The coronavirus hit on everything ranging from work to education. As things are gradually moving towards healing, Hollywood is all set to resume shooting with new safety guidelines. According to reports, the upcoming instalment of the Mission: Impossible franchise, Mission: Impossible 7, will start shooting outdoors in September as the production was earlier halted due to the pandemic. Mission: Impossible 7 is written and directed by Christopher McQuarrie, and will star Tom Cruise, who reprises his role as Ethan Hunt.
“A September restart is the plan for the film. That will begin with the outdoor stuff. That feels fairly doable, and obviously there will be precautions put in place,” Actor Simon Pegg told Variety.
Speaking to the BBC on Tuesday following the publication of British Film Commission safety protocols, Tommy Gormley said he was convinced that the Tom Cruise franchise can get back to work again in the next three months and be wrapped by May 2021.
“We hope to start shooting again in September. We were days from shooting in Venice — we were right at the epicentre when it all kicked off — so we had to shut down in Venice where we were four or five days from shooting,” Gormley told BBC Radio 4’s program.
It’s unclear where the film would begin shooting as the Mission: Impossible franchise is known for utilizing multiple international locations for its action.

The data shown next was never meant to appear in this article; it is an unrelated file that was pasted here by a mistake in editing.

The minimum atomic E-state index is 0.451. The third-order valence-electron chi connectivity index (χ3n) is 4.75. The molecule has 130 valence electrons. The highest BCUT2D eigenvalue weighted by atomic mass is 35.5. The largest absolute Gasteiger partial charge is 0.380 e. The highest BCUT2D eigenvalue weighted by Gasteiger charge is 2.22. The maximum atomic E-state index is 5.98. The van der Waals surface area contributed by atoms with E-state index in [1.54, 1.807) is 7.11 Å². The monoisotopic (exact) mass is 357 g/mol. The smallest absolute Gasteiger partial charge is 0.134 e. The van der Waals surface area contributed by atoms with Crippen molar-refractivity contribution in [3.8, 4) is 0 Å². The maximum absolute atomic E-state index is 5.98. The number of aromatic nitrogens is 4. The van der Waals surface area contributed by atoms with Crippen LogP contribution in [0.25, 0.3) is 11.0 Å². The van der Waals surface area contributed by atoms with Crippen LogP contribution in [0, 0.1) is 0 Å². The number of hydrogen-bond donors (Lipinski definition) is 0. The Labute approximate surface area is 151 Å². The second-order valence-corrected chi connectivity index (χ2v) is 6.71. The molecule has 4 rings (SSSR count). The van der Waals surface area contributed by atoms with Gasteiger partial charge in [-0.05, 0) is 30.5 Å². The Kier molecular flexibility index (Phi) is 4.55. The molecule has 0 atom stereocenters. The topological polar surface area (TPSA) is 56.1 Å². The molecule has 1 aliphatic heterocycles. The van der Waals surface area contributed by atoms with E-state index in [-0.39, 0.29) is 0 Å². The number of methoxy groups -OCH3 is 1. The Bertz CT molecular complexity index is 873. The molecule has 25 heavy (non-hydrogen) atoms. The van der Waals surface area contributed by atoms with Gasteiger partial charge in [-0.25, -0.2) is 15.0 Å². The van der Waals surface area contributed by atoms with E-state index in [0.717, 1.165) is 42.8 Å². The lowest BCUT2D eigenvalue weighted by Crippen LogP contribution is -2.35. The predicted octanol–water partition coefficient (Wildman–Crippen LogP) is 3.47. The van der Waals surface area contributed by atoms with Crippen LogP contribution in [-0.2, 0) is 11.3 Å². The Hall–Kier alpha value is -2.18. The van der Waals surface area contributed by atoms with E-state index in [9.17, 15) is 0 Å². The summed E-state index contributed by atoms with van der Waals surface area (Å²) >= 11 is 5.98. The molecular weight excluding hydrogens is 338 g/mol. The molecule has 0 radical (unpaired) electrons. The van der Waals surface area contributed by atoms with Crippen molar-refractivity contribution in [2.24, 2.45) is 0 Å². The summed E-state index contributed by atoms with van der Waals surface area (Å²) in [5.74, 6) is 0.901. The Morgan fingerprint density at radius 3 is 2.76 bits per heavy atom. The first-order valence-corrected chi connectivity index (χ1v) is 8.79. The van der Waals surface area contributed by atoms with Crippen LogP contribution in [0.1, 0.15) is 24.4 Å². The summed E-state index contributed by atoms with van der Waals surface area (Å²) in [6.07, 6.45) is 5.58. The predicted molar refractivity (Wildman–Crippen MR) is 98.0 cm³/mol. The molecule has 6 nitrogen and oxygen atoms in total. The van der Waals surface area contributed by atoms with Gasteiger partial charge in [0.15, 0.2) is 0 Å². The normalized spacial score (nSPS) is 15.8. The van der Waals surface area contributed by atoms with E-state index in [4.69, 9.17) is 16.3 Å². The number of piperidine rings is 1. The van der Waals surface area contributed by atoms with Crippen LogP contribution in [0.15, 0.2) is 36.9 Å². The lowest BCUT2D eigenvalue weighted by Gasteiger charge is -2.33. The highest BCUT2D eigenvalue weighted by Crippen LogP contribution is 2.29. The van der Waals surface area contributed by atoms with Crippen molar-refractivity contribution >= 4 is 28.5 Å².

While several states have issued proposed guidelines for restarting production for various fields, there is still no consensus within the industry of what restrictions or safeguards will ultimately be imposed before production starts.
On Monday, a task force made up of members from the Alliance of Motion Picture and Television Producers, the Screen Actors Guild, the Directors Guild, the International Alliance of Theatrical Stage Employees and Teamsters submitted a 22-page document to California Governor Gavin Newsom and New York Governor Andrew Cuomo. The document contained points with recommended protocols on how to restart production while minimizing the spread of the virus.
“People that are involved in any close proximity stuff, it will have to be determined that they’re safe to do that. I don’t know what the testing situation is, how that works, or whether they’ll be able to be tested regularly,” said Pegg.